Jump to content

Rapamycin Improves Vaccine Response in the Elderly

Michael R

Recommended Posts


Rapamycin is by far the best-supported drug (or "drug-type" supplement) potential anti-aging therapy, as most or all of you should know; it is thought to work by inhibiting mTOR, thereby inhibiting protein synthesis and boosting autophagy. Its interactions with the mechanisms of CR in mammals are complex but seemingly not very overlapping, as discussed eg here , here, and most cogently in this context here, suggesting the tantalizing possibility that rapamycin might not be a "CR mimetic" as once thought, but engage a different anti-aging pathway that might be additive to or synergistic with CR mimetics or CR itself.
The biggest heretofore-identified potential roadblocks to the use of rapamycin or some modified mTOR inhibitor as anti-aging interventions in humans are diabetic-like side-effects and immune suppression seen in patients given rapamycin for existing indications (mostly, exactly to suppress the immune system, as especially after transplantation).
Now, a new study reports that rapamycin can actually enhance the immunological response to vaccination in aging humans:

... we evaluated whether the mTOR inhibitor RAD001 [Everolimus -- a rapamycin analog ("rapalog")] ameliorated immunosenescence (the decline in immune function during aging) in elderly volunteers, as assessed by their response to influenza vaccination. RAD001 enhanced the response to the influenza vaccine by about 20% at doses that were relatively well tolerated. RAD001 also reduced the percentage of CD4 and CD8 T lymphocytes expressing the programmed death-1 (PD-1) receptor, which inhibits T cell signaling and is more highly expressed with age. These results raise the possibility that mTOR inhibition may have beneficial effects on immunosenescence in the elderly.(1)

The most immediate caveat: simply showing the mounting of a better antibody response after short-term use of the drug is not the same thing as actually showing more effective defense against and clearance of the target pathogen after long-term use of the drug to slow the aging process. In (2),


We tested how rapa and CR each impacted the immune system in adult and old mice.


We report that each intervention differentially altered T-cell development in the thymus, peripheral T-cell maintenance, T-cell function and host survival after West Nile virus infection, inducing distinct but deleterious consequences to the aging immune system.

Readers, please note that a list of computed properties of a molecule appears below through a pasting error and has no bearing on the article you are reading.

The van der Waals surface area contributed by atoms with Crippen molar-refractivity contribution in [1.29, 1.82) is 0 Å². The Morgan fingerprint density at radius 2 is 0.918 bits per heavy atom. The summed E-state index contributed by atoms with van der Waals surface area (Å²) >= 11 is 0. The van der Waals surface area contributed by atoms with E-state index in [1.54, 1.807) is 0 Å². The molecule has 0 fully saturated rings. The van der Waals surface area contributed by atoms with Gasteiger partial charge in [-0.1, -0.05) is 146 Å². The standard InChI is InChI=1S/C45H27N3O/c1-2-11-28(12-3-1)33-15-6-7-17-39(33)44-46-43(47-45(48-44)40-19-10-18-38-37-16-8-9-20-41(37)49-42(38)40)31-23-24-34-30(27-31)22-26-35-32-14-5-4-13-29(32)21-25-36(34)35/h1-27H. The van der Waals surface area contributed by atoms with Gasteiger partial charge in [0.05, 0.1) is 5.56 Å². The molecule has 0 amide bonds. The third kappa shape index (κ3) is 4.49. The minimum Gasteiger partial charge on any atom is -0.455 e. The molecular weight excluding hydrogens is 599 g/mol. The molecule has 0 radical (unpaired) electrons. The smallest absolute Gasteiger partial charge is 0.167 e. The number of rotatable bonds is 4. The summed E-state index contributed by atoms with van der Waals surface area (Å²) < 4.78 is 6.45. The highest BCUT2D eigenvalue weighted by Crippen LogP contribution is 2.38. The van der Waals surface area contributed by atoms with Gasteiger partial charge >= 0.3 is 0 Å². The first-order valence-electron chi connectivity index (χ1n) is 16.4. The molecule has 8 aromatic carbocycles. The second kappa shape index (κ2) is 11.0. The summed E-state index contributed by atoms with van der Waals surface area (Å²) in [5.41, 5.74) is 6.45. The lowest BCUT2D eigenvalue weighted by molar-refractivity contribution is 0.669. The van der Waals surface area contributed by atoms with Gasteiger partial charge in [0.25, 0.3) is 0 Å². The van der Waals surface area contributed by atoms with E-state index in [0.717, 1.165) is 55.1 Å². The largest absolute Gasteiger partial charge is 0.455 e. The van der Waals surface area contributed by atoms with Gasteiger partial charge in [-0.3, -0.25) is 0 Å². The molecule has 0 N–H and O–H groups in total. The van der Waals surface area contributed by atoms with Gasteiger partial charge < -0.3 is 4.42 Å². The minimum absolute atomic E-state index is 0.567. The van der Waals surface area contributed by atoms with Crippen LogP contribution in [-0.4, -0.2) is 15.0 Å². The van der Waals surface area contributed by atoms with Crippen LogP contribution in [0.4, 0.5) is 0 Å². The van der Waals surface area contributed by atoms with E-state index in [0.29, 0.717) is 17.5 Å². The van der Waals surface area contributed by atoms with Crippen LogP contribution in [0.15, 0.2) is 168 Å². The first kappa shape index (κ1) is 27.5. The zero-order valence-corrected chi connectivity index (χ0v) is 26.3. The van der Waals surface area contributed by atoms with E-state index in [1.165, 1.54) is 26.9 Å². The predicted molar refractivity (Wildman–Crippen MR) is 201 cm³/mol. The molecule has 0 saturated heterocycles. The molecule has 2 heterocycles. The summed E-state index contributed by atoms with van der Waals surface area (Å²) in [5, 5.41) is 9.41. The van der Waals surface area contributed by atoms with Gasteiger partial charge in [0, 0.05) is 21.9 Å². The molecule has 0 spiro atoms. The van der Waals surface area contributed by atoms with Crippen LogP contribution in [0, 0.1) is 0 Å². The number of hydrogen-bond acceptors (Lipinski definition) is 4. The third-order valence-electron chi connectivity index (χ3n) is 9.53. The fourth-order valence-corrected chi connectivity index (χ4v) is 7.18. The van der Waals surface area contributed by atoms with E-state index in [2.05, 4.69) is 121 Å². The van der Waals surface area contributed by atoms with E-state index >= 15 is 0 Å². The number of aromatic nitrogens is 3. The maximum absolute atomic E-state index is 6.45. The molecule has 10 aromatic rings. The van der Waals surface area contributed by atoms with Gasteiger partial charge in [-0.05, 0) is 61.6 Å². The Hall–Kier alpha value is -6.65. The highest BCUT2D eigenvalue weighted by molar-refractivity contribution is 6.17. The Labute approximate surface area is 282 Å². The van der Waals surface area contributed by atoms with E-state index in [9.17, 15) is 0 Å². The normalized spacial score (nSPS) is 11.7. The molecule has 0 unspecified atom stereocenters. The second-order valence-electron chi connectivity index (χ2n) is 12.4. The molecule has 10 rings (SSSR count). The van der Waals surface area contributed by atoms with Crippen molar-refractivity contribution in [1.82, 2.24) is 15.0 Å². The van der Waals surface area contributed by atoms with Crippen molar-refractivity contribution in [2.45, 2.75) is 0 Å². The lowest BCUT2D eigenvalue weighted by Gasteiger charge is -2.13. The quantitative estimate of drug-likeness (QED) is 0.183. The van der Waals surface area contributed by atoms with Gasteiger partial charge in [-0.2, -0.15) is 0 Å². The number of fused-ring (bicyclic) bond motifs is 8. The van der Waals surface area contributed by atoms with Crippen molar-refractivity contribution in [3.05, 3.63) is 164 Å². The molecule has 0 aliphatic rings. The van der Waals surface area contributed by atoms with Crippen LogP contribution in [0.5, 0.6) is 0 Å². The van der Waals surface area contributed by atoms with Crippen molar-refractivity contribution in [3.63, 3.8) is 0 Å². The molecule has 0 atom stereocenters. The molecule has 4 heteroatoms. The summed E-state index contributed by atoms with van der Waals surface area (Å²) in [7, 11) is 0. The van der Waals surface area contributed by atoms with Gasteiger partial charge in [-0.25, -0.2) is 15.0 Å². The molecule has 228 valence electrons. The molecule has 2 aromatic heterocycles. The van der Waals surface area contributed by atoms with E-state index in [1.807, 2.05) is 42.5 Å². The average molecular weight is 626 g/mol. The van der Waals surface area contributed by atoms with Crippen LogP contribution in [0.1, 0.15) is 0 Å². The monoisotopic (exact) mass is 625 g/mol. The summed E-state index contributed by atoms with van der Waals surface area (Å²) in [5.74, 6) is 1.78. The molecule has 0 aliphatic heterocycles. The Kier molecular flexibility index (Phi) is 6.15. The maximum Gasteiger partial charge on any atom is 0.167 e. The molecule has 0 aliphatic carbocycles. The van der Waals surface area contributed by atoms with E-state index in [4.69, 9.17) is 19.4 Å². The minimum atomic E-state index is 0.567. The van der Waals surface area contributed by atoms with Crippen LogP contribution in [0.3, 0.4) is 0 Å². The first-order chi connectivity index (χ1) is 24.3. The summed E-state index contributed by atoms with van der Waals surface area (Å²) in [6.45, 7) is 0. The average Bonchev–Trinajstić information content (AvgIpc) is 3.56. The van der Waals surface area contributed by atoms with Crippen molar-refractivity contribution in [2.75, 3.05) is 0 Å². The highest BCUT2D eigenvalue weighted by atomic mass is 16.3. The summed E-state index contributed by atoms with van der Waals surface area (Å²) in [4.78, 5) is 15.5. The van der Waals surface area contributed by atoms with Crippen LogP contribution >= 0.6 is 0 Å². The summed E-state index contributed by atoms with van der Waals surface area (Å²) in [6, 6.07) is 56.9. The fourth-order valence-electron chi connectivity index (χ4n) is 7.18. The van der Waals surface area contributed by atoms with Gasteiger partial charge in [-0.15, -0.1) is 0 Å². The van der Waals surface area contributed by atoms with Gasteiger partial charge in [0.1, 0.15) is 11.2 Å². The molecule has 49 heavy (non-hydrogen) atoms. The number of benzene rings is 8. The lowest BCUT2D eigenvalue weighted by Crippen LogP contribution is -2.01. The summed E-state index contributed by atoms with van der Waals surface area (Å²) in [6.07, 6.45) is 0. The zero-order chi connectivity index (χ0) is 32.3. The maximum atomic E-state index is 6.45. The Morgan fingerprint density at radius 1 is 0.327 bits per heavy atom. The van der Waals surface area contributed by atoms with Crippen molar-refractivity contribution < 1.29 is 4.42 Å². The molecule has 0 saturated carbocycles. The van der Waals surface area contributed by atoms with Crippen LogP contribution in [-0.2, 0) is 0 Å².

The latter study has been discussed in this thread on the CR Society Listserv; I should have, but haven't yet, responded to some of Tom's objections to the latter.


1. Joan B. Mannick, Giuseppe Del Giudice, Maria Lattanzi, Nicholas M. Valiante, Jens Praestgaard, Baisong Huang, Michael A. Lonetto, Holden T. Maecker, John Kovarik, Simon Carson, David J. Glass, and Lloyd B. Klickstein
mTOR inhibition improves immune function in the elderly   
Sci Transl Med 24 December 2014:
Vol. 6, Issue 268, p. 268ra179
Sci. Transl. Med. DOI: 10.1126/scitranslmed.3009892
[No PMID yet]


2. Lifespan-extending caloric restriction or mTOR inhibition impair adaptive immunity of old mice by distinct mechanisms.
Goldberg EL, Romero-Aleshire MJ, Renkema KR, Ventevogel MS, Chew WM, Uhrlaub
JL, Smithey MJ, Limesand KH, Sempowski GD, Brooks HL, Nikolich-Žugich J.
Aging Cell. 2014 Nov 26. doi: 10.1111/acel.12280. [Epub ahead of print]
PMID:25424641[PubMed - as supplied by publisher] Free Article

Link to comment
Share on other sites

Hi Michael,


Have you started taking rapamycin, or thought of starting soon? If so, what dosage would you suggest?


Like you and others, I too feel at this stage that rapa (and to a lesser extent, metformin) has potential, but am unsure about the dosage.


I have absolutely not started rapa, and think it would be insane to start it anytime soon. This is an immunosuppressive drug (despite this fascinating short-term antibody response study) that induces diabetes in a significant number of recipients; it's been strongly proven in rodents, but yields relatively small benefits in males and the tested doses closely resemble the doses used in clinical practice for transplant patients. A lot more research is needed before any sensible person would even consider taking this drug for any but the indicated purposes — like the dog study that Matt Kaeberlein and others are trying to organize, and longer-term work in nonhuman primates (see my post "Longish-Term Rapamycin in Primates Seems Safe at Meaningful Doses", 2014/8/10, in the CR Society Listserv once the Archives are back up).


Metformin would mimic CR more closely bAsed on its physiological impact on the human body.


Never base any decisions based on extrapolations from something's "physiological impact on the human body" ;) . In fact, it is really clear that metformin not at all a CR mimetic. Metformin doesn't extend LS in mammalian models: neither in rats as tested by the NIA, nor in mice as tested by both the NIA's Interventions Testing Program nor by the intrepid Steven Spindler. There was no effect at all in rats; in mice there was a 5% increase in median LS, and none on max.


That doesn't mean that there is zero potential role for metformin or analogs thereof as a future longevity drugs: see the intriguing suggestions of an interaction with rapamycin, which really does show (early) promise: the Archives are down just now, but see my post "Re: [CR] Rapamycin & Metformin combo - closer emulation of CR? Newfindings." of 2014/5/21.

Link to comment
Share on other sites


This topic is now archived and is closed to further replies.

  • Create New...